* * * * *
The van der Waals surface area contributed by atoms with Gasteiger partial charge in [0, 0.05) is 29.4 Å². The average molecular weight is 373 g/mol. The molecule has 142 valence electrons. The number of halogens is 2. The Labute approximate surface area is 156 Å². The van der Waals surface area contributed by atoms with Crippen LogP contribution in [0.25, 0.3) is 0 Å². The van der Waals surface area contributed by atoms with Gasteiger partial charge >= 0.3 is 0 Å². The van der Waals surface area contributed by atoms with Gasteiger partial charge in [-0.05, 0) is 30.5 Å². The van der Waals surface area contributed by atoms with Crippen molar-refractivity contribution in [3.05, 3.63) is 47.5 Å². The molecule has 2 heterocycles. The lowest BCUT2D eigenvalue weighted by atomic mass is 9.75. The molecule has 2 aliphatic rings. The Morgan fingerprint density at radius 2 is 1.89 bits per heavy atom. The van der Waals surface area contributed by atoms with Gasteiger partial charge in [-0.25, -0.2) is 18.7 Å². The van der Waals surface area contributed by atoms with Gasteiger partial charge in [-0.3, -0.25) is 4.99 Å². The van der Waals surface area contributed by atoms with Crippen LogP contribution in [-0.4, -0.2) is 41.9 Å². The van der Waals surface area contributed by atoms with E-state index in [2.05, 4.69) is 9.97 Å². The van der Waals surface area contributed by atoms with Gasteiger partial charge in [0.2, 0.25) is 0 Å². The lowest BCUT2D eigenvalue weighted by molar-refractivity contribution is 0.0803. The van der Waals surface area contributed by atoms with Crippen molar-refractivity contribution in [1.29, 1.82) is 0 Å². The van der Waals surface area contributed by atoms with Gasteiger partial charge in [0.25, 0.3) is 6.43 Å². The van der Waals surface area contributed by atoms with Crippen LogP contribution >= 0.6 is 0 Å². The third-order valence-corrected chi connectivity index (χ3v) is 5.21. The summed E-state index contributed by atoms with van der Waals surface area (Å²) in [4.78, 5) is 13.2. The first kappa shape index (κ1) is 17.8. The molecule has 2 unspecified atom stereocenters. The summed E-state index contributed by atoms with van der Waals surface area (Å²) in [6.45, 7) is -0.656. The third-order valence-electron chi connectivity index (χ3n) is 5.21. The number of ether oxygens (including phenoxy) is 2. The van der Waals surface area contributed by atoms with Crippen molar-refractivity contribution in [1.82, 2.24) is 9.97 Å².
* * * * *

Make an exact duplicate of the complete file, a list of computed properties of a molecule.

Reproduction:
The van der Waals surface area contributed by atoms with Gasteiger partial charge in [0, 0.05) is 29.4 Å². The average molecular weight is 373 g/mol. The molecule has 142 valence electrons. The number of halogens is 2. The Labute approximate surface area is 156 Å². The van der Waals surface area contributed by atoms with Crippen LogP contribution in [0.25, 0.3) is 0 Å². The van der Waals surface area contributed by atoms with Gasteiger partial charge >= 0.3 is 0 Å². The van der Waals surface area contributed by atoms with Gasteiger partial charge in [-0.05, 0) is 30.5 Å². The van der Waals surface area contributed by atoms with Crippen molar-refractivity contribution in [3.05, 3.63) is 47.5 Å². The molecule has 2 heterocycles. The lowest BCUT2D eigenvalue weighted by atomic mass is 9.75. The molecule has 2 aliphatic rings. The Morgan fingerprint density at radius 2 is 1.89 bits per heavy atom. The van der Waals surface area contributed by atoms with Gasteiger partial charge in [-0.25, -0.2) is 18.7 Å². The van der Waals surface area contributed by atoms with Gasteiger partial charge in [-0.3, -0.25) is 4.99 Å². The van der Waals surface area contributed by atoms with Crippen LogP contribution in [-0.4, -0.2) is 41.9 Å². The van der Waals surface area contributed by atoms with E-state index in [2.05, 4.69) is 9.97 Å². The van der Waals surface area contributed by atoms with Gasteiger partial charge in [0.2, 0.25) is 0 Å². The lowest BCUT2D eigenvalue weighted by molar-refractivity contribution is 0.0803. The van der Waals surface area contributed by atoms with Crippen molar-refractivity contribution in [1.29, 1.82) is 0 Å². The van der Waals surface area contributed by atoms with Gasteiger partial charge in [0.25, 0.3) is 6.43 Å². The van der Waals surface area contributed by atoms with Crippen LogP contribution >= 0.6 is 0 Å². The third-order valence-corrected chi connectivity index (χ3v) is 5.21. The summed E-state index contributed by atoms with van der Waals surface area (Å²) in [4.78, 5) is 13.2. The first kappa shape index (κ1) is 17.8. The molecule has 2 unspecified atom stereocenters. The summed E-state index contributed by atoms with van der Waals surface area (Å²) in [6.45, 7) is -0.656. The third-order valence-electron chi connectivity index (χ3n) is 5.21. The number of ether oxygens (including phenoxy) is 2. The van der Waals surface area contributed by atoms with Crippen molar-refractivity contribution in [1.82, 2.24) is 9.97 Å².